Linked to health and beauty benefits, collagen is popping up in more foods and beverages, from snack bars to juice shots. Kween Foods, San Diego, makes granola butter featuring collagen peptides, which is “excellent for hair, skin and nails,” according to the company. The spread was developed as an allergen-free alternative to nut butter and combines gluten-free rolled oats, golden flax, olive and coconut oils, maple syrup and cinnamon. 

New from The Republic of Tea is the Beautifying Botanicals collection, featuring ingredients such as rose hip, bamboo and blue butterfly pea flower, each of which are associated with improving skin, hair and nails.

Argan and almond oils, previously seen in skin and hair products, may now be found in packaged food, including Argania Butter Argan Almond Butter and Noosh Brands Virgin Almond Oil. Both oils are believed to help hydrate skin, promote elasticity and reduce visibility of wrinkles.

Enlightened dairy-free ice cream

Ice cream reinvented

Innovative new twists on ice cream include non-dairy, high-protein and lactose-free formulations. Enlightened, a maker of high-protein, reduced-calorie ice cream, has added a line of dairy-free pints in flavors such as cinnamon bun, chocolate almond macaron and cookies and mint. Re:Think Ice Cream contains twice as much protein, a third of the sugar and half of the calories of traditional ice cream, according to the company, and features such flavors as cardamom pistachio, coconut matcha and Meyer lemon poppyseed. Beckon produces premium, lactose-free ice cream in flavors including espresso and sea salt chocolate chip.

Boutique creameries such as Coolhaus and Jeni's Splendid Ice Creams are churning out creative combinations, including Street Cart Churro Dough and Brandied Banana Brûlée.

Another exhibitor, The Konery produces premium, vibrant waffle cones in flavors ranging from toasted coconut to lavender.

Barnacle Foods kelp salsa and pickles

Deep sea dive

Seaweed is making a splash beyond snacks and sushi, adding umami flavor and nutritious minerals to mealtime mainstays.

Ocean’s Halo, a maker of broths, snacks and sauces, is launching ready-to-drink beverages featuring deep sea water and kelp extract. Flavors include watermelon lime, kiwi aloe, hibiscus cinnamon and honey ginger.

Barnacle Foods produces salsa made from Alaskan kelp in original, campfire and sea verde flavors. Blue Evolution offers pastas infused with seaweed grown on the company’s own on-shore farms near the Pacific Ocean.

Spirulina, a blue-green algae, is listed as an ingredient in a refrigerated nutrition bar from OHi Food Co. and almond milk smoothies from Remedy Organics. Red algae is featured in a wellness shot from Vive Organic.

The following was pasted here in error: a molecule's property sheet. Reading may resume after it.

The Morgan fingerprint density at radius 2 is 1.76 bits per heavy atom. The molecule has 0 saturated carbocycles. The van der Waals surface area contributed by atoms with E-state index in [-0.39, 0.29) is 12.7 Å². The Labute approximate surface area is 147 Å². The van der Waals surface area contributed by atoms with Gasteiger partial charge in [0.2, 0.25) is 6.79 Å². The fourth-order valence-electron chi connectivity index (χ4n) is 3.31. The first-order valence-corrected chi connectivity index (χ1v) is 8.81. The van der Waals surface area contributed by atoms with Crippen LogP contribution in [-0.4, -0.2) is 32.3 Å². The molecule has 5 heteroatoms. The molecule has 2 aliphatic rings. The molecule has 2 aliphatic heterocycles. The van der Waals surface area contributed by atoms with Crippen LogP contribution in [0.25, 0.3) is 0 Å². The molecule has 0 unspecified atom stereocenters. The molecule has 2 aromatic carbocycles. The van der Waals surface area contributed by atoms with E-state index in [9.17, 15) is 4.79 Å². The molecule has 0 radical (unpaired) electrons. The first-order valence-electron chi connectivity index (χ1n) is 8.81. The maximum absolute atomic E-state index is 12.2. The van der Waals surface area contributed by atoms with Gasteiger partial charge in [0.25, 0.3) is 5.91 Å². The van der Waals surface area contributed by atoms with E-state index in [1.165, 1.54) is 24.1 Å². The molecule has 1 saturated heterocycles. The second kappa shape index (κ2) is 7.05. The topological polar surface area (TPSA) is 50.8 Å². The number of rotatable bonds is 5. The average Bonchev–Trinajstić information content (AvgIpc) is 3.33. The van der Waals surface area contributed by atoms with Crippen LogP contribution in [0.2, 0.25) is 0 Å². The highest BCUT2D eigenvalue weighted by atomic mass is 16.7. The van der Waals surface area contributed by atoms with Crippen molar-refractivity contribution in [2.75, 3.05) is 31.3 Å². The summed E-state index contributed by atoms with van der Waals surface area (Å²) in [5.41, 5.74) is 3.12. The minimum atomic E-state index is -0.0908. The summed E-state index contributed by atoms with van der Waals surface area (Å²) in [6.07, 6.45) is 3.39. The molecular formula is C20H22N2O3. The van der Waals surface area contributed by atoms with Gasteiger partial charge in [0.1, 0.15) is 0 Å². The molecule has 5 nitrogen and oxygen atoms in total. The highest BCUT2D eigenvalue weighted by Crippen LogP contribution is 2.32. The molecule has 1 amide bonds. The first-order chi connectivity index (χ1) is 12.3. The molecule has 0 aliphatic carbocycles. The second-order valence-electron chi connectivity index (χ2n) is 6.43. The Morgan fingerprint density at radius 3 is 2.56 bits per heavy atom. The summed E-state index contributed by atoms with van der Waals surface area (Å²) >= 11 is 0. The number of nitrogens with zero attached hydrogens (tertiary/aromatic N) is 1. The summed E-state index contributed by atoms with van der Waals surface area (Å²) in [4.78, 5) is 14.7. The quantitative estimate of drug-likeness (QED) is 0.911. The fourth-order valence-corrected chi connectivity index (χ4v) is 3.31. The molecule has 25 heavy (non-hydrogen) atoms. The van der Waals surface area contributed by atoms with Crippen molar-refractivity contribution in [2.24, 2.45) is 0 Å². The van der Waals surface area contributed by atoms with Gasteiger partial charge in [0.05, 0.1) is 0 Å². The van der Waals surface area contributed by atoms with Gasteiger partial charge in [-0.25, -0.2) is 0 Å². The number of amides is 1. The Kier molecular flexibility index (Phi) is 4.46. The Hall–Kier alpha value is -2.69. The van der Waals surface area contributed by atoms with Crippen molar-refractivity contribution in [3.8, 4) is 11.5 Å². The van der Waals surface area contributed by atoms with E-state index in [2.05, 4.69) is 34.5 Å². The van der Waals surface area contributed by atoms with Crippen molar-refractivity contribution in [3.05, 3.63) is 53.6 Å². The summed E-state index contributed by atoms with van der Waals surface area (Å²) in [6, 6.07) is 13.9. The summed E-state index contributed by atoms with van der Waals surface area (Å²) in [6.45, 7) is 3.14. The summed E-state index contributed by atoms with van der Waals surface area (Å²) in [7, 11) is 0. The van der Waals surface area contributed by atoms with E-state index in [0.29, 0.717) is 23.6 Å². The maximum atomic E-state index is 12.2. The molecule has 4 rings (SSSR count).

Jelly Belly Recipe Mix

Two-for-one treats

Several new products debuting at the Winter Fancy Food Show combine two flavors in each bite. Jelly Belly Candy Co. unveiled its new Recipe Mix collection, which pairs two flavors in every bean. Varieties include s'mores, peanut butter and jelly, blueberry muffin, lemon meringue pie and chocolate covered banana. 

From Endangered Species Chocolates comes ESC Duoz, a new dual-filled single-serve chocolate bar featuring side-by-side flavors such as cinnamon caramel plus coffee caramel and peanut butter plus caramel. Madelaine Chocolate Co. is introducing a line of double-filled chocolate truffles. Combinations include raspberry and peanut butter, peanut butter and caramel, cherry and dark chocolate truffle and caramel and dark chocolate mocha truffle.

On the savory side, The Popcorn Factory, a business unit of, offers Kettle Krave, a range of ready-to-eat popcorn featuring two flavors of kernels in one bag, including grilled cheese and tomato soup, buffalo wing and creamy ranch, and maple and bacon.

Cannabis pasta

What about cannabis?

Although identified as an emerging food and beverage trend by the Specialty Food Association, cannabis was generally banished from the trade show floor. Even cannabidiol, or C.B.D., the non-psychoactive compound of hemp and marijuana plants, remains restricted in food and beverage use, despite its recent popularity as a pain reliever.

“We have not yet opened that door, but it is a trend, and you’re seeing more products hitting the market,” Ms. Purcell said. “There are cooking oils, coffees, pastas with the C.B.D. ingredient. It’s definitely taking off — we just have to see where the Fancy Food Show lands on it.”